Jewish Healthcare Foundation News
JHF Trustee Profile: Steve Irwin, equity partner at Leech Tishman
Steven D. Irwin, J.D., equity partner at Leech Tishman, is a Trustee of Jewish Healthcare Foundation, and Co-Chair of the Pittsburgh Regional Health Initiative.
He has served on numerous other civic and nonprofit boards. Current service includes: Vice-Chair of the U.S. Commission on Civil Rights, Pennsylvania Advisory Committee; Chair of Sustainable Pittsburgh; regional board member and former Pittsburgh chair of the Anti-Defamation League. He has previously served as board member and president of Big Brothers Big Sisters of Greater Pittsburgh; and from 2006-2014 as a commissioner to the Pennsylvania's Department of Banking and Securities.
His family includes spouse Andi Irwin, a painter, Airbnb proprietor and co-owner of River Forest Country Club in Freeport; daughter Jillian Irwin, an internal medicine resident physician at Johns Hopkins Bayview Medical Center; son Jesse Irwin, host of a morning network TV show in Pittsburg, Kansas; and daughter Rose Irwin, a freshman at Taylor Allderdice High School.
Steve Irwin can still recall the day his public speaking career began. He was a 10-year-old fifth grader in St. Petersburg, Fla., where his family recently had relocated from Queens, New York.
"I was one of maybe three Jews among hundreds of students," he recalled. Classmates bullied and proselytized to him. Come December, he received the gift his public school bestowed on every student: a copy of the New Testament.
"The teacher said, 'Well, why don't you tell us all a little bit about your religion, Steven?'" Most pre-teens would have tried to disappear behind a lunch box. Irwin, however, seized the moment.
"So, attempting to hide my New York accent, with my Orthodox background, and years of Hebrew school three days a week, I began by explaining about Hanukkah, and Passover…." Within a year, Irwin had dusted off his accordion and joined five older boys in Solomon and the Wise Guys, a klezmer band that traveled the southeast on weekends playing bar mitzvahs, rallies and radio shows.
He worked on his high school newspaper and as a copy boy at the late St. Petersburg Times, taking summer classes and winning a college scholarship through its journalism school, known now as Poynter Institute. He headed to Harvard and its storied, student-run Crimson, graduating with a degree in government. A job as a legislative aide in U.S. Sen. Arlen Specter's came next, around which he earned a degree from Georgetown University Law Center. That led to a clerkship with U.S. Circuit Court Judge Joseph F. Weis, Jr. in Pittsburgh – also the hometown of his then-wife. For the past 18 years, Irwin has been with Leech Tishman, chairing its Employment and Government Relations Practice Groups along the way.
What does a typical work day for you look like? What's the hardest part of your job? What's most satisfying?
I split my day four ways: I manage a chronic disability, so for several hours each morning, I'm doing therapy. Then I see my daughter off to school, and walk our dog through CMU's campus. The rest of the day is divided between community and legal work. There's often a board meeting, and I usually have at least one meal a day with someone very interesting. I host an interview program, Political Jungle, Monday nights on PCTV21. When I have time, I enjoy yoga, reading, sculling, and practicing Spanish and Hebrew.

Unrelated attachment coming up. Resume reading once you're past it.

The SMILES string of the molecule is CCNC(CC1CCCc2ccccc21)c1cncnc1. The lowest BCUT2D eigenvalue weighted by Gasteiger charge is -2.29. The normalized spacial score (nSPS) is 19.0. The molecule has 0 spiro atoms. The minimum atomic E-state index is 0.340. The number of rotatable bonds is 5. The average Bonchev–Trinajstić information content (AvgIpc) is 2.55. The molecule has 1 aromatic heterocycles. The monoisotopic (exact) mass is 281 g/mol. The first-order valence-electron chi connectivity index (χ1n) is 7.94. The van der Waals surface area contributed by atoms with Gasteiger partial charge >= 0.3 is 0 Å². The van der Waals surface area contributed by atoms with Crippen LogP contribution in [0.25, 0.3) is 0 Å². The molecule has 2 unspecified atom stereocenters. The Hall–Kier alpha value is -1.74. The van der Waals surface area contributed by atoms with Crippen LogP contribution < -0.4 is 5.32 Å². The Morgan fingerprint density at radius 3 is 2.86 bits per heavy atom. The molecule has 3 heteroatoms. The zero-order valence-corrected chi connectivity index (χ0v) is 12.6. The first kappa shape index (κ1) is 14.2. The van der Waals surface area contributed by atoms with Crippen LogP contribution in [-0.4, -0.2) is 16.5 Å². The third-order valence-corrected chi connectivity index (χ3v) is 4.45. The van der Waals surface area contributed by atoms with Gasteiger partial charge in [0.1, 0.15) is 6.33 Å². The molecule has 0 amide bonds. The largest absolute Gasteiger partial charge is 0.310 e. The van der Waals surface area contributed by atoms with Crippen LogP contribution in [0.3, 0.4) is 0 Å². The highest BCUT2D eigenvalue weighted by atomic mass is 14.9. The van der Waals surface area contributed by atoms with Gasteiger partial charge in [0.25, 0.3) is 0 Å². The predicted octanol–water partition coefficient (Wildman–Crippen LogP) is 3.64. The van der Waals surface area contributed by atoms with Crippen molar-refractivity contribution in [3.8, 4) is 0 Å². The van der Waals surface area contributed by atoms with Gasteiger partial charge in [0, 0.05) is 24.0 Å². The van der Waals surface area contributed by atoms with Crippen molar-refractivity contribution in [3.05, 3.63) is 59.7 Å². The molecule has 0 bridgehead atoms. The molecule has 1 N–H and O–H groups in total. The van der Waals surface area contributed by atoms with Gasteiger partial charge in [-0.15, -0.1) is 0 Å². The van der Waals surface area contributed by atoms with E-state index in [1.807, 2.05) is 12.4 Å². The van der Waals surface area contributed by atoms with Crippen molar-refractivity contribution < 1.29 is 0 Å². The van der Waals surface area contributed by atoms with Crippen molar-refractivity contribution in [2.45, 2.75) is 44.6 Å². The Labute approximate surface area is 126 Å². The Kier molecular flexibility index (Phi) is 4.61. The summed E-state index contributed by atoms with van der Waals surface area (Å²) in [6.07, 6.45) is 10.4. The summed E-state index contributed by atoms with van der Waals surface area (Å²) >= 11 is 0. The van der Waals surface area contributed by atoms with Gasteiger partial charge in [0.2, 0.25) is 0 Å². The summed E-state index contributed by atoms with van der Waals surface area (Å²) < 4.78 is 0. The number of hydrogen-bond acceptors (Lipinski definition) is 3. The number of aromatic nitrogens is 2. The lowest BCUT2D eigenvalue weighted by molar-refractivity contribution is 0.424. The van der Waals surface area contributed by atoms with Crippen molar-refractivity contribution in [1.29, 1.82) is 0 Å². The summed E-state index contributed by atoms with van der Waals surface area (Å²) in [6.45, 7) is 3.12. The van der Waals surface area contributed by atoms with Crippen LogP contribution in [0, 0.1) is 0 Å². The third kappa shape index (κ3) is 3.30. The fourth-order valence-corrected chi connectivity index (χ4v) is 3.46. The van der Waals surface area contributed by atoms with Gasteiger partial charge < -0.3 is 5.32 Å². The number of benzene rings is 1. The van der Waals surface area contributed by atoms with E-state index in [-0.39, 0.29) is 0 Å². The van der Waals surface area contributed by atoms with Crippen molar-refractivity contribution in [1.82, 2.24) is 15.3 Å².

Among your fellow JHF board members, what are some of the ways your contributions are unique?
I'm not a medical professional, although I am a constant consumer of medical services. And I am a student of government and politics. The relationships I've built with people in policy and political positions in many diverse communities over a generation are helpful. Since 1994, I've been counsel to Healthcare Council of Western Pennsylvania, and handled number of employment matters in the health care field that has given me insight into the business of health care and patient safety.
What part of our work is most resonant or meaningful for you?
Making our aging population's lives vibrant, functional, and less dependent. And amplifying our original focus on patient safety. That work is absolutely critical. We can be a lab for best practices, as we're doing now around perinatal health. And our fellowships: I love what we do to inspire the next generation of practitioners.
I deeply admire the way Karen [CEO Karen Wolk Feinstein] has surrounded herself with diverse, brilliant and experienced individuals, and insisted on taking our regional experience to improve health care to a national level. Her irreverence and courage are inspiring. Just being a fly on the wall at our board meetings and sponsored activities is a privilege. To carry on the legacy of Montefiore, to do great things, to refuse to accept the status quo is much more than refreshing – it is an imperative.
What advice would you give to a younger version of yourself?
Be kind to yourself. Don't look for a single mentor – find the best behaviors and thinking in everyone, and adapt it for yourself.
Favorite non-work things about the region?
The rivers and bridges. And, having grown up in a place where not much happened between the arrival of Ponce DeLeon in 1513 and air conditioning in the 1950s, I embrace Pittsburgh's history – from the pre-revolutionary times through the Civil War, its industrial revolution, and our propensity for reinventing our region. It's that resilience that inspires me every day.
Things people might be surprised to know about you?
I was cantor at the Tree of Life synagogue every third week for several years. I spent four years playing around the country with the punk-country-rock band the Surreal McCoys. I play keyboards, sing background, and wrote the song "Rosie Rose" on their album The Bottle & The Gun.